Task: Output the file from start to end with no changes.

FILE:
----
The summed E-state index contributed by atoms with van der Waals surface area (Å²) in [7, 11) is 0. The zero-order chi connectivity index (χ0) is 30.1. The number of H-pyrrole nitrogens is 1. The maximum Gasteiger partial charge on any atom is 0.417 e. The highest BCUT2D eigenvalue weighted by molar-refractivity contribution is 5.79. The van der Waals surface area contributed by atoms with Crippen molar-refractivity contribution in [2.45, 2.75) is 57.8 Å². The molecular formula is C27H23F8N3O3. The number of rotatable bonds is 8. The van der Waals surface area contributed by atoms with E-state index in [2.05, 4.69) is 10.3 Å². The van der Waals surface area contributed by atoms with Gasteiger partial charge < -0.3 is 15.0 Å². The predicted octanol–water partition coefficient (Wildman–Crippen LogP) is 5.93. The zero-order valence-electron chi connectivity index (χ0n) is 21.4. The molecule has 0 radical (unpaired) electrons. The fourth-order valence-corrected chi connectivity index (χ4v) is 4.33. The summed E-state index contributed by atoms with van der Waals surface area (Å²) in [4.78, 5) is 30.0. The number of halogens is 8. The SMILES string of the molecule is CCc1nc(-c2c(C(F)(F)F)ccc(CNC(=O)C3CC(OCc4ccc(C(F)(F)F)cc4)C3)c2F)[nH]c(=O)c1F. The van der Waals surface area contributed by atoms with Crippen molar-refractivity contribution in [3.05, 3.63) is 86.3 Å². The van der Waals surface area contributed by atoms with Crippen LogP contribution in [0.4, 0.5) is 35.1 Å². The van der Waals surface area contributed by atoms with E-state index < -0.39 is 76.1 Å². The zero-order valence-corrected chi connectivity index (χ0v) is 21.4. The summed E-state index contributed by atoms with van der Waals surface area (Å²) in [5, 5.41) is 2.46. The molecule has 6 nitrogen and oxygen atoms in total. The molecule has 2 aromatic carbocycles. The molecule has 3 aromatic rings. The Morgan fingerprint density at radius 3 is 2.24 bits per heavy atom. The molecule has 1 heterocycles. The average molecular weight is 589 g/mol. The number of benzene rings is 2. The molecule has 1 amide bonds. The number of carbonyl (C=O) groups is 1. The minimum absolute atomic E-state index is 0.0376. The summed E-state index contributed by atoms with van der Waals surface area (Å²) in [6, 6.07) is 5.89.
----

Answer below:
The summed E-state index contributed by atoms with van der Waals surface area (Å²) in [7, 11) is 0. The zero-order chi connectivity index (χ0) is 30.1. The number of H-pyrrole nitrogens is 1. The maximum Gasteiger partial charge on any atom is 0.417 e. The highest BCUT2D eigenvalue weighted by molar-refractivity contribution is 5.79. The van der Waals surface area contributed by atoms with Crippen molar-refractivity contribution in [2.45, 2.75) is 57.8 Å². The molecular formula is C27H23F8N3O3. The number of rotatable bonds is 8. The van der Waals surface area contributed by atoms with E-state index in [2.05, 4.69) is 10.3 Å². The van der Waals surface area contributed by atoms with Gasteiger partial charge < -0.3 is 15.0 Å². The predicted octanol–water partition coefficient (Wildman–Crippen LogP) is 5.93. The zero-order valence-electron chi connectivity index (χ0n) is 21.4. The molecule has 0 radical (unpaired) electrons. The fourth-order valence-corrected chi connectivity index (χ4v) is 4.33. The summed E-state index contributed by atoms with van der Waals surface area (Å²) in [4.78, 5) is 30.0. The number of halogens is 8. The SMILES string of the molecule is CCc1nc(-c2c(C(F)(F)F)ccc(CNC(=O)C3CC(OCc4ccc(C(F)(F)F)cc4)C3)c2F)[nH]c(=O)c1F. The van der Waals surface area contributed by atoms with Crippen molar-refractivity contribution in [3.05, 3.63) is 86.3 Å². The van der Waals surface area contributed by atoms with Crippen LogP contribution in [0.4, 0.5) is 35.1 Å². The van der Waals surface area contributed by atoms with E-state index < -0.39 is 76.1 Å². The zero-order valence-corrected chi connectivity index (χ0v) is 21.4. The summed E-state index contributed by atoms with van der Waals surface area (Å²) in [5, 5.41) is 2.46. The molecule has 6 nitrogen and oxygen atoms in total. The molecule has 2 aromatic carbocycles. The molecule has 3 aromatic rings. The Morgan fingerprint density at radius 3 is 2.24 bits per heavy atom. The molecule has 1 heterocycles. The average molecular weight is 589 g/mol. The number of benzene rings is 2. The molecule has 1 amide bonds. The number of carbonyl (C=O) groups is 1. The minimum absolute atomic E-state index is 0.0376. The summed E-state index contributed by atoms with van der Waals surface area (Å²) in [6, 6.07) is 5.89.